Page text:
Among his many achievements as a civic activist, Seattle attorney Jim Ellis (1921-2019) led the campaign to clean up Lake Washington, pushed for development of the Washington State Convention Center, and founded the Mountains to Sound Greeway Trust. In this excerpt from his memoirs, Ellis writes about Harold Preston, patriarch of the law firm that hired Ellis as an associate in 1949, and Frank Preston, Harold's son and fellow lawyer at the Preston firm.
Harold Preston was born to Martha and Simon Preston on September 29, 1858, in Rockford, Illinois, where Simon was a consulting engineer surveying locations for new railroad lines. After the Civil War, young Harold attended grammar school in Natchez, Mississippi, for six years. He watched his father and mother navigate through a difficult period of post-war reconstruction in the heart of the former Confederacy. From dinner table conversations, he knew that his father was collecting money for the Union government and was also helping carry out Lincoln’s pledge to implement 13th Amendment U.S. citizenship rights for African American Union Army veterans.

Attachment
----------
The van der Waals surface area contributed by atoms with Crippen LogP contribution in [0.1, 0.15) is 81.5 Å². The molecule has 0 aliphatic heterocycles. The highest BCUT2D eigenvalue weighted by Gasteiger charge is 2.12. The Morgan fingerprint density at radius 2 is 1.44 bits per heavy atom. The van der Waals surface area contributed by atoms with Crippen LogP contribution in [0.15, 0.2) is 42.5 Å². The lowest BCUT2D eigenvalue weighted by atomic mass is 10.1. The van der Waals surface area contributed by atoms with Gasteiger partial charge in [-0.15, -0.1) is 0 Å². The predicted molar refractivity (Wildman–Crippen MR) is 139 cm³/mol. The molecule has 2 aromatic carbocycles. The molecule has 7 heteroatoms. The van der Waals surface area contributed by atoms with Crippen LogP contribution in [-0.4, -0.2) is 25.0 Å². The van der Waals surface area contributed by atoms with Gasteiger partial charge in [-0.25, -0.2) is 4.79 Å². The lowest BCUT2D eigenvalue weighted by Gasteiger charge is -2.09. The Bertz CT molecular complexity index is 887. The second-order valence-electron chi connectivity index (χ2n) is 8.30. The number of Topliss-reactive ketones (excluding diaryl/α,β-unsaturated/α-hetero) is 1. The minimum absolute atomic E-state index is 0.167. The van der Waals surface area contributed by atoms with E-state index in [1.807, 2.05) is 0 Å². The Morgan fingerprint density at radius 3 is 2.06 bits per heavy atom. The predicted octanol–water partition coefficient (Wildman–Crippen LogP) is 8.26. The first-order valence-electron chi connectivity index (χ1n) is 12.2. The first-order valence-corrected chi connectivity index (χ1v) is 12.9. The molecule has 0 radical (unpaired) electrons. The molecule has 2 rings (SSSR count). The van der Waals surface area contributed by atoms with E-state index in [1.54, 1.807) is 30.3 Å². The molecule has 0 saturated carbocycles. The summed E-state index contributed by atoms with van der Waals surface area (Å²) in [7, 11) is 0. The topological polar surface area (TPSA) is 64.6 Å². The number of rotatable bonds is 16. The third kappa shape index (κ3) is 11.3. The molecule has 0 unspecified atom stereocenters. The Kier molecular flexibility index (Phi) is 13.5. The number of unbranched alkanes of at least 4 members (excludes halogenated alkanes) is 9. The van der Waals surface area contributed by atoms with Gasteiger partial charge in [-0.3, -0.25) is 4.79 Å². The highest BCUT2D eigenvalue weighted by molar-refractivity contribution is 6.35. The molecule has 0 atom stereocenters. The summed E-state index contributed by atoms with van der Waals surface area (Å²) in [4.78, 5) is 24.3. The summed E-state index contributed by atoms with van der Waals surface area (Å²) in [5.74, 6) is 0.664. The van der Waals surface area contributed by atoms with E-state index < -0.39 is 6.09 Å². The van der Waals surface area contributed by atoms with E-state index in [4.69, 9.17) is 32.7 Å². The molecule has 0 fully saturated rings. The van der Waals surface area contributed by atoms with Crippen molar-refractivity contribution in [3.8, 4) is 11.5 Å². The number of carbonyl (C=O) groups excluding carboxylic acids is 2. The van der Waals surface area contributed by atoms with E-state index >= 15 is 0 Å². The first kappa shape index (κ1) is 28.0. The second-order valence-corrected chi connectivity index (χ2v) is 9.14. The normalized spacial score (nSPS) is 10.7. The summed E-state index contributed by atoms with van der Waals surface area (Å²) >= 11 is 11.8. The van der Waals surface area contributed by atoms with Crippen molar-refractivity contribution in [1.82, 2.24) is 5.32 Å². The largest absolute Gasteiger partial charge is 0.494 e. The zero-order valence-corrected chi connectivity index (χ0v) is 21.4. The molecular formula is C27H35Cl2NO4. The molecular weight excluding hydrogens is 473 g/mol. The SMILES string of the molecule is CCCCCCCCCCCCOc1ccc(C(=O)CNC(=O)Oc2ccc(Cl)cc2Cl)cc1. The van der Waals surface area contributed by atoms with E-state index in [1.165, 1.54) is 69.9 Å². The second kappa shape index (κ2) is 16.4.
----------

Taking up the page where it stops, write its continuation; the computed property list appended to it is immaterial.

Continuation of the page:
After Simon’s four-year term as federal revenue collector was over, his family stayed in Natchez for two more years while he was privately employed as chief engineer for the Natchez, Jackson, and Columbus Railroad. After living six years in the post-war South, the Simon Preston family returned to Illinois, and then to Iowa, where the family lived on a small farm near the town of Grinnell and Simon traveled the region surveying routes for new midwest railroad lines.